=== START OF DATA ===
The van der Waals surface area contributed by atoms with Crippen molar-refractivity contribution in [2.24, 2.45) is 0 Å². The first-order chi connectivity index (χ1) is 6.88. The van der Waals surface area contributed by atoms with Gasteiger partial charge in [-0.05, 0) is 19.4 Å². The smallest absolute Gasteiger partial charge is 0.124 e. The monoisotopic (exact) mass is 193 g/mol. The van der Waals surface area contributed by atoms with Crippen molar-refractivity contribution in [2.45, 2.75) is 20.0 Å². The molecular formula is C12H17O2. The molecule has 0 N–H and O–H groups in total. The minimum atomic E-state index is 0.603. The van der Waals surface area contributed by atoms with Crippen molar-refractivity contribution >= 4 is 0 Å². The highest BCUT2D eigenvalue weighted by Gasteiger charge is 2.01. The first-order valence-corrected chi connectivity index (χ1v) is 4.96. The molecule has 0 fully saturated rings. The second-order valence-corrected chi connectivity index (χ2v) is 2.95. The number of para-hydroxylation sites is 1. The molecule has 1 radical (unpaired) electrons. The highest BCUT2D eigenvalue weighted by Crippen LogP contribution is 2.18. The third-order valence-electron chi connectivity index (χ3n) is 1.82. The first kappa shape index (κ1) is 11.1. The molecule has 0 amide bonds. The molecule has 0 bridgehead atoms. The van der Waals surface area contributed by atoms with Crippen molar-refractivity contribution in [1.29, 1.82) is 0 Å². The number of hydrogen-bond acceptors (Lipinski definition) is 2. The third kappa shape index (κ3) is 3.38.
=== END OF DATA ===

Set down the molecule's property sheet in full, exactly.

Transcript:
The van der Waals surface area contributed by atoms with Crippen molar-refractivity contribution in [2.24, 2.45) is 0 Å². The first-order chi connectivity index (χ1) is 6.88. The van der Waals surface area contributed by atoms with Gasteiger partial charge in [-0.05, 0) is 19.4 Å². The smallest absolute Gasteiger partial charge is 0.124 e. The monoisotopic (exact) mass is 193 g/mol. The van der Waals surface area contributed by atoms with Crippen molar-refractivity contribution in [2.45, 2.75) is 20.0 Å². The molecular formula is C12H17O2. The molecule has 0 N–H and O–H groups in total. The minimum atomic E-state index is 0.603. The van der Waals surface area contributed by atoms with Crippen molar-refractivity contribution >= 4 is 0 Å². The highest BCUT2D eigenvalue weighted by Gasteiger charge is 2.01. The first-order valence-corrected chi connectivity index (χ1v) is 4.96. The molecule has 0 fully saturated rings. The second-order valence-corrected chi connectivity index (χ2v) is 2.95. The number of para-hydroxylation sites is 1. The molecule has 1 radical (unpaired) electrons. The highest BCUT2D eigenvalue weighted by Crippen LogP contribution is 2.18. The third-order valence-electron chi connectivity index (χ3n) is 1.82. The first kappa shape index (κ1) is 11.1. The molecule has 0 amide bonds. The molecule has 0 bridgehead atoms. The van der Waals surface area contributed by atoms with Crippen molar-refractivity contribution in [1.29, 1.82) is 0 Å². The number of hydrogen-bond acceptors (Lipinski definition) is 2. The third kappa shape index (κ3) is 3.38.